Accounting for Chance

It’s very tempting to interpret something as meaningful when it could just as easily be a coincidence—especially if it makes a good story. But dumb luck is always in the running as an explanation for your data. To try to untangle chance from other factors, we can estimate the probability of sheer coincidence.

Our nighttime assaults data shows generous variation. Before the change in closing hours the number of assaults ranged from 60-ish to 130-ish. We say this variation is random, meaning that we can’t ever hope to know the circumstances that cause a particular fight on a particular night, and it is precisely this randomness that complicates our analysis.xii The less data you have, the more chance is a factor and the easier it is to be fooled. Suppose we only had two quarters of data after the change:

Accounting for chance in data interpretation.

Number of nighttime assaults, with only two data points after closing time was restricted to 3 a.m. Adapted from Kypri et al.25

If you looked at just this data, you might conclude that the new closing time had no effect. The new points are pretty much in line with the data from the previous four quarters. If anything, it looks like there was a downward shift in the number of assaults a year before the policy ever went into effect! But having seen the additional data, we know that the two points here are at the high end of a new lower range. it’s just chance that makes this truncated data look like nothing happened.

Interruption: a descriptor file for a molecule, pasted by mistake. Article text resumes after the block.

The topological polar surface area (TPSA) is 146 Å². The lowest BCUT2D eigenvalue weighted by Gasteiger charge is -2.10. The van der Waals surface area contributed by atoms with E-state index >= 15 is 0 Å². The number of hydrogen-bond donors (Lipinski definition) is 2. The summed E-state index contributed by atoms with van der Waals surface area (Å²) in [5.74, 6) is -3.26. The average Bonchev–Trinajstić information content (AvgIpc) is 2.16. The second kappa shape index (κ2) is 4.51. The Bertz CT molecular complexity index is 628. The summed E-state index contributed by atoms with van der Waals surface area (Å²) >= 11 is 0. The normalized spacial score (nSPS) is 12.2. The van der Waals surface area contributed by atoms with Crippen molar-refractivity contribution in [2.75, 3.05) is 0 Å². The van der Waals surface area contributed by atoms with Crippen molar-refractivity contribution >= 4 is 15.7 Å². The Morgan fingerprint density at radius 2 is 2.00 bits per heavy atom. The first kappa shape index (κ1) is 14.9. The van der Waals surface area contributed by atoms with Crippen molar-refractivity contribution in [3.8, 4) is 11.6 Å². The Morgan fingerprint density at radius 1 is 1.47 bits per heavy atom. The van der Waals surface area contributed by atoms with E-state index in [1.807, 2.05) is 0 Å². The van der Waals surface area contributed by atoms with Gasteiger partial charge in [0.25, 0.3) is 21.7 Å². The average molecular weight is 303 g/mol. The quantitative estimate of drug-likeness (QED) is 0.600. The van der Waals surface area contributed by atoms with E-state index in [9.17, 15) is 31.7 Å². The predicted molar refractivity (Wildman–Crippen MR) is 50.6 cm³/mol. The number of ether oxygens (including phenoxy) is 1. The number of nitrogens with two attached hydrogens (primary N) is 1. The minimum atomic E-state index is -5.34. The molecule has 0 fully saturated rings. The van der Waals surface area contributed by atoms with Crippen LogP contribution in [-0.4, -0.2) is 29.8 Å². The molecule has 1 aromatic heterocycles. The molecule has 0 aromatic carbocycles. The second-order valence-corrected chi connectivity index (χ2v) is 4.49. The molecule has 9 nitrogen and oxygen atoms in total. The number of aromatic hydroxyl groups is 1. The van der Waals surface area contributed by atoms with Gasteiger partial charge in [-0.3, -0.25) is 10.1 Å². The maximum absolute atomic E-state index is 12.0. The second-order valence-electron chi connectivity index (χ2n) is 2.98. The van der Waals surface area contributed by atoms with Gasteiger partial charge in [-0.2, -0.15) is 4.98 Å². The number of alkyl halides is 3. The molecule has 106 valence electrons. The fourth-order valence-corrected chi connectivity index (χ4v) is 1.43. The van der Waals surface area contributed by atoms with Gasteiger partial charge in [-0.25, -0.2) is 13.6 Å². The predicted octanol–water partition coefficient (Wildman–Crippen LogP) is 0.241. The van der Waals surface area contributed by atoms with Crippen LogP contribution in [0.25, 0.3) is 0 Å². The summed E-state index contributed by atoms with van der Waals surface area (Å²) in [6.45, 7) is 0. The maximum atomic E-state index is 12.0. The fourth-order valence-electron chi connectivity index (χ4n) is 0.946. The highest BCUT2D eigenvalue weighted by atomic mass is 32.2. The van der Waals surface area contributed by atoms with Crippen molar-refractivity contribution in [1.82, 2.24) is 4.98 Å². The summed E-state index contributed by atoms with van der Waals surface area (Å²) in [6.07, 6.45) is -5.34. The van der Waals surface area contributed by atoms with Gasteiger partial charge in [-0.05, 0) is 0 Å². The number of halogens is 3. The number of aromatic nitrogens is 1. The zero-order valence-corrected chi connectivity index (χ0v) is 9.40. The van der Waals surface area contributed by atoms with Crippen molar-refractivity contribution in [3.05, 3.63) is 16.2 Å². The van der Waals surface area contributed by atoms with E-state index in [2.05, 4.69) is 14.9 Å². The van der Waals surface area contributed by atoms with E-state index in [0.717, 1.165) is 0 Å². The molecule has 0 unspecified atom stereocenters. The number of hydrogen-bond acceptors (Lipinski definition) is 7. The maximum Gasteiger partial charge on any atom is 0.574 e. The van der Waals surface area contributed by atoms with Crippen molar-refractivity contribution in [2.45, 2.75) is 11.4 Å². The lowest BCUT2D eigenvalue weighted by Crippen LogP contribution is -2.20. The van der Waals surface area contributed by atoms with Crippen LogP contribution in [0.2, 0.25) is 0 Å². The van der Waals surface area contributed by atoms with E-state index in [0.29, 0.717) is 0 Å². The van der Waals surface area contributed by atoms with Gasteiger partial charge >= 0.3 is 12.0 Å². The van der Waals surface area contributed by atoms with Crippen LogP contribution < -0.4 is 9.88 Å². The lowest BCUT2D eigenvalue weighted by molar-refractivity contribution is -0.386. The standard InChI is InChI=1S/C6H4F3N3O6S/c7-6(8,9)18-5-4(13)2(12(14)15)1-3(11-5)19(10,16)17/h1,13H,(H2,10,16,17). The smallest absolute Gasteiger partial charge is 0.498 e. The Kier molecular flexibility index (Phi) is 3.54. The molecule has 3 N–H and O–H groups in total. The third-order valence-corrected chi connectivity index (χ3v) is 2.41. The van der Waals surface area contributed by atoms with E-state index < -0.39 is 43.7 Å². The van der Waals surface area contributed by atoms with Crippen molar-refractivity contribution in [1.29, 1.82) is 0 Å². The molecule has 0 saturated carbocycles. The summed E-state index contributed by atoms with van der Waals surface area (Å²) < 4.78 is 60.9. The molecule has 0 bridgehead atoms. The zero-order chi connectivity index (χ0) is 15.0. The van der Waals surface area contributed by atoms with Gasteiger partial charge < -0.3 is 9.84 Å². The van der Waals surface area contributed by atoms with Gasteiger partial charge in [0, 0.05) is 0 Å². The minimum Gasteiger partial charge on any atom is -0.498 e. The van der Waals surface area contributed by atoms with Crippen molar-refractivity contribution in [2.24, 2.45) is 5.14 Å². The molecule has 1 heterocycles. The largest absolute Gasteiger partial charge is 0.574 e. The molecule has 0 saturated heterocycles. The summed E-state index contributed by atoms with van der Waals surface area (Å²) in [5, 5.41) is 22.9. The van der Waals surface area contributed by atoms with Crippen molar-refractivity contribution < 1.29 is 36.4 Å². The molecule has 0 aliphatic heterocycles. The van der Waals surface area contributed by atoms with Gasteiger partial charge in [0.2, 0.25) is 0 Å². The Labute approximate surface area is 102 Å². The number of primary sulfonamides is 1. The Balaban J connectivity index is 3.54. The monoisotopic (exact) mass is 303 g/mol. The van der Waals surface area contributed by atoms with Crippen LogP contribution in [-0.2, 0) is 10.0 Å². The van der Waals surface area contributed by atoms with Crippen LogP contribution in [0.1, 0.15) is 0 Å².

If we can be fooled by two chance data points, can we be fooled by six? Certainly, but less probably. How much less?

It takes a while to build up an intuition about the effects of chance. From working with data and models, you eventually get a sense of what randomness looks like, and therefore what it doesn’t look like and how much data you need to feel sure about your conclusions. it’s well worth getting this sense in your bones. But the great advantage of statistical theory is the ability to quantify chance. “What are the odds that it’s just a coincidence?” is not a rhetorical question. It asks for a numeric answer.

results matching ""

    No results matching ""